Sitting at a table stacked with presents and flowers, Henderson resident Matilda “Mattie” Kunz was the center of attention among friends and family.
Sporting a sparkling crown, Kunz was treated as royalty as she celebrated her 100th birthday Aug. 4 at Prestige Assisted Living, 1050 E. Lake Mead Parkway.
The community came together for the special occasion by donating a cake, makeover and venue. Kunz also received recognition from Las Vegas Mayor Carolyn Goodman and Henderson Mayor Andy Hafen.
“There’s no secret. Just love everyone and love life,” Kunz said. “No matter how old you are, never give up. You just might make it to 100, too.”
Born on Aug. 5, 1914, Kunz grew up in Milwaukee. She spent her childhood bonding with her two brothers, according to her son, George Kunz.
“When her brothers joined the military, she left high school to support her family,” George said. “Her brothers were very important to her. She made certain they got a college education even if she couldn’t.”
After the bombing of Pearl Harbor, Mattie joined the Women’s Army Auxiliary Corps at 27.
“I was at work when I heard about the bombing, and I felt the need to do something about it,” Mattie said. “I told them I was leaving, so I gave my two weeks and joined the military.”
She was one of the first women to join in the Military Police Corps and also served in Germany after World War II to ensure that the bodies of U.S. soldiers returned home respectfully, according to George.
“She did all this without a high school diploma,” he said. “She’s excelled in everything, partially out of pride but mostly out of necessity.”
Mattie gave birth to George, 67, in Fort Sheridan, Ill., and soon moved west to take care of her parents. George describe her as the family’s “breadwinner.”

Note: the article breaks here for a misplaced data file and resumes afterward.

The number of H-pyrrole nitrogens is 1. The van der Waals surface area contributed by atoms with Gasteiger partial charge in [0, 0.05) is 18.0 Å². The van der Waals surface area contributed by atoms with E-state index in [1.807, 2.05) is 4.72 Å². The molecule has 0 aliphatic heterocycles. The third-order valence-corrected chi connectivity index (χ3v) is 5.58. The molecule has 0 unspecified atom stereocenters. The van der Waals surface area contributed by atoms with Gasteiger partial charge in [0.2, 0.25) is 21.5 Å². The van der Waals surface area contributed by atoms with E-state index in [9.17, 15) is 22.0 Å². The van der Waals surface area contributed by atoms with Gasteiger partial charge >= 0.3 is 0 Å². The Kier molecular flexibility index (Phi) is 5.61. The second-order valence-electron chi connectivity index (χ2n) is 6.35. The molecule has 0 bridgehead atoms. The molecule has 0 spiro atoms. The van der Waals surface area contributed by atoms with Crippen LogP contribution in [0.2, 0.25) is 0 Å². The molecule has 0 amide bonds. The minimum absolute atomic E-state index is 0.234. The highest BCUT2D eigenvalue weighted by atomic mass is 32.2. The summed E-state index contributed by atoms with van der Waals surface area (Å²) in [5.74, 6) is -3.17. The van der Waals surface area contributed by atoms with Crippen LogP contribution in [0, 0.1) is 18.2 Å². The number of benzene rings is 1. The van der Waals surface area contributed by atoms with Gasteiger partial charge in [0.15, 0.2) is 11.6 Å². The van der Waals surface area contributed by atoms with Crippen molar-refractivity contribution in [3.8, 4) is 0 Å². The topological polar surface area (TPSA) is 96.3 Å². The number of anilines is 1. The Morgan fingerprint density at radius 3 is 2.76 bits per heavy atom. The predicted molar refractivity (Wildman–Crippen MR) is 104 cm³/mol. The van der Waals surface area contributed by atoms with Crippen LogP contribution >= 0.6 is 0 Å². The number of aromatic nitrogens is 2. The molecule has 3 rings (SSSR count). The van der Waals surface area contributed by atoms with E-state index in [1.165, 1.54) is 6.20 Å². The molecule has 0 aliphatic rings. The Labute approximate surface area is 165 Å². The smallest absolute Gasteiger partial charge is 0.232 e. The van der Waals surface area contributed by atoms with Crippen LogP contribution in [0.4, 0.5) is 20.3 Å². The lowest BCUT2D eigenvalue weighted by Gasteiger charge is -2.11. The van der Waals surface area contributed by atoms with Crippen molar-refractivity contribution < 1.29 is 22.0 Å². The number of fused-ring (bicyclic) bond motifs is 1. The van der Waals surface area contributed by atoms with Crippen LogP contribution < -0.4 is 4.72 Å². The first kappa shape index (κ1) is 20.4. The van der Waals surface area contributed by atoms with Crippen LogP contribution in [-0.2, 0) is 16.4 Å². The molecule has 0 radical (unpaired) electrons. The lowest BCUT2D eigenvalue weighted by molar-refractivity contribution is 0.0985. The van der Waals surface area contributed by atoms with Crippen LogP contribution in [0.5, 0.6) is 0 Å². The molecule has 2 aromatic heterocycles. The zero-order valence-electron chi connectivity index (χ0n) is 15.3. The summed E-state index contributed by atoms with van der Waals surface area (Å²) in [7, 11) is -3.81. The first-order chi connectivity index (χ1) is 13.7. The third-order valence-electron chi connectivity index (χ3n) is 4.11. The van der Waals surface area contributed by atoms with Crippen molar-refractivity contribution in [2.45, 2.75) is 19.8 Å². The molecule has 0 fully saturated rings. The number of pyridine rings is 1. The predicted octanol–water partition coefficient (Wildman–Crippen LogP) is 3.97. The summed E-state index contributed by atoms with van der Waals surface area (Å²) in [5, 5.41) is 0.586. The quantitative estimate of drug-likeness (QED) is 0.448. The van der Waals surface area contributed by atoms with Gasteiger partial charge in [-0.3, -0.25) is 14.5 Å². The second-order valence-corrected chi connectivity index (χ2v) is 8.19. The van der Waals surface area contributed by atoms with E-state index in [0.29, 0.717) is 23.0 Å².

“She was the head of the household,” he said. “She has always taken care of her family. She was always putting herself second, and when I was born, she put herself third.”
George said money was tight growing up, but his mother found ways to make it work.
“She once went a whole year without eating lunch just so she could save up to buy him a bike,” said George’s wife, Mary Sue. “She really did all she could for him.”
Mattie worked in the retail and banking industries before retiring and moving to Henderson around 1990 to be closer to George.
She eventually earned her high school diploma in her late 50s, living up to the advice she gave George.
“When I joined the high school football team, I didn’t know if I was good enough to keep playing or if I should quit,” George said. “She told me, ‘If you or anyone else starts something, you better darn well finish it.’ I’ve always lived by that piece of advice.”
During her life, Mattie has experienced the birth and expansion of the U.S. Interstate Highway System, World Wars I and II, the ratification of seven amendments to the U.S. Constitution and 17 presidents.
She’s seen President John F. Kennedy assassinated, the rise of the Internet and Neil Armstrong’s walk on the moon.
“Any time she heard the national anthem, she would get a little teary-eyed,” George said. “She’s proud to be an American.”
Mattie planned to celebrate her actual birthday with George and her grandson Matthew.
“When you talk about service, that’s my mother,” George said. “She served her country, served her family, and I’m just delighted we have the opportunity to serve her now.”
Contact Henderson View reporter Caitlyn Belcher at email@example.com or 702-383-0403.